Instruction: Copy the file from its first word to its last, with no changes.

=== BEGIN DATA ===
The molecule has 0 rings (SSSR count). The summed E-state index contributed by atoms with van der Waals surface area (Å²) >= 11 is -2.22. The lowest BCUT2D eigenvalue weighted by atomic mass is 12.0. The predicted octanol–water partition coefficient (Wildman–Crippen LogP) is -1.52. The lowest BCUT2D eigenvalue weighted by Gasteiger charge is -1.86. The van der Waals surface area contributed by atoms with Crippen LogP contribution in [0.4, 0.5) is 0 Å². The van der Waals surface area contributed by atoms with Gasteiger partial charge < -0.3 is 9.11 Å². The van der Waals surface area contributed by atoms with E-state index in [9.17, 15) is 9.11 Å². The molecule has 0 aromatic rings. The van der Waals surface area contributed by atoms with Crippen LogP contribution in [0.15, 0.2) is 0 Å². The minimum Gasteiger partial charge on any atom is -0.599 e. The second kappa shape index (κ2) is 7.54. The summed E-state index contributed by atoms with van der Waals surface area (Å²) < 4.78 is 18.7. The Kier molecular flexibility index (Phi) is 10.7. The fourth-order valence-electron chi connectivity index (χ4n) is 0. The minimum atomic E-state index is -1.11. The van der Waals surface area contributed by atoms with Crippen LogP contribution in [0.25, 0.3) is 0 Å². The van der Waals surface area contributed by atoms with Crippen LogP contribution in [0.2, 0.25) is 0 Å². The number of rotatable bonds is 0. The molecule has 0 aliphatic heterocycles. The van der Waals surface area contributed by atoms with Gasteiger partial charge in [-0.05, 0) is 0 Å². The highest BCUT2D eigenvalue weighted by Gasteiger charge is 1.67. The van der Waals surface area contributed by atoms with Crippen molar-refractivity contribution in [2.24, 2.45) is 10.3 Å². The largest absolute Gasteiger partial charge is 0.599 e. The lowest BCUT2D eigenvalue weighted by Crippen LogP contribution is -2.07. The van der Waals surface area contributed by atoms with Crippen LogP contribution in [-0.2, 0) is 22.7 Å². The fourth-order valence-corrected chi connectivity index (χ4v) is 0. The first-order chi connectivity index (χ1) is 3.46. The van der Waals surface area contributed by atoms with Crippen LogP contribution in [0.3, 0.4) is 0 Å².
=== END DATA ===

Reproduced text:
The molecule has 0 rings (SSSR count). The summed E-state index contributed by atoms with van der Waals surface area (Å²) >= 11 is -2.22. The lowest BCUT2D eigenvalue weighted by atomic mass is 12.0. The predicted octanol–water partition coefficient (Wildman–Crippen LogP) is -1.52. The lowest BCUT2D eigenvalue weighted by Gasteiger charge is -1.86. The van der Waals surface area contributed by atoms with Crippen LogP contribution in [0.4, 0.5) is 0 Å². The van der Waals surface area contributed by atoms with Gasteiger partial charge < -0.3 is 9.11 Å². The van der Waals surface area contributed by atoms with E-state index in [9.17, 15) is 9.11 Å². The molecule has 0 aromatic rings. The van der Waals surface area contributed by atoms with Crippen LogP contribution in [0.15, 0.2) is 0 Å². The minimum Gasteiger partial charge on any atom is -0.599 e. The second kappa shape index (κ2) is 7.54. The summed E-state index contributed by atoms with van der Waals surface area (Å²) < 4.78 is 18.7. The Kier molecular flexibility index (Phi) is 10.7. The fourth-order valence-electron chi connectivity index (χ4n) is 0. The minimum atomic E-state index is -1.11. The van der Waals surface area contributed by atoms with Crippen LogP contribution in [0.25, 0.3) is 0 Å². The van der Waals surface area contributed by atoms with Crippen LogP contribution in [0.2, 0.25) is 0 Å². The number of rotatable bonds is 0. The molecule has 0 aliphatic heterocycles. The van der Waals surface area contributed by atoms with Gasteiger partial charge in [-0.05, 0) is 0 Å². The highest BCUT2D eigenvalue weighted by Gasteiger charge is 1.67. The van der Waals surface area contributed by atoms with Crippen molar-refractivity contribution in [2.24, 2.45) is 10.3 Å². The largest absolute Gasteiger partial charge is 0.599 e. The lowest BCUT2D eigenvalue weighted by Crippen LogP contribution is -2.07. The van der Waals surface area contributed by atoms with Crippen LogP contribution in [-0.2, 0) is 22.7 Å². The fourth-order valence-corrected chi connectivity index (χ4v) is 0. The first-order chi connectivity index (χ1) is 3.46. The van der Waals surface area contributed by atoms with Crippen LogP contribution in [0.3, 0.4) is 0 Å².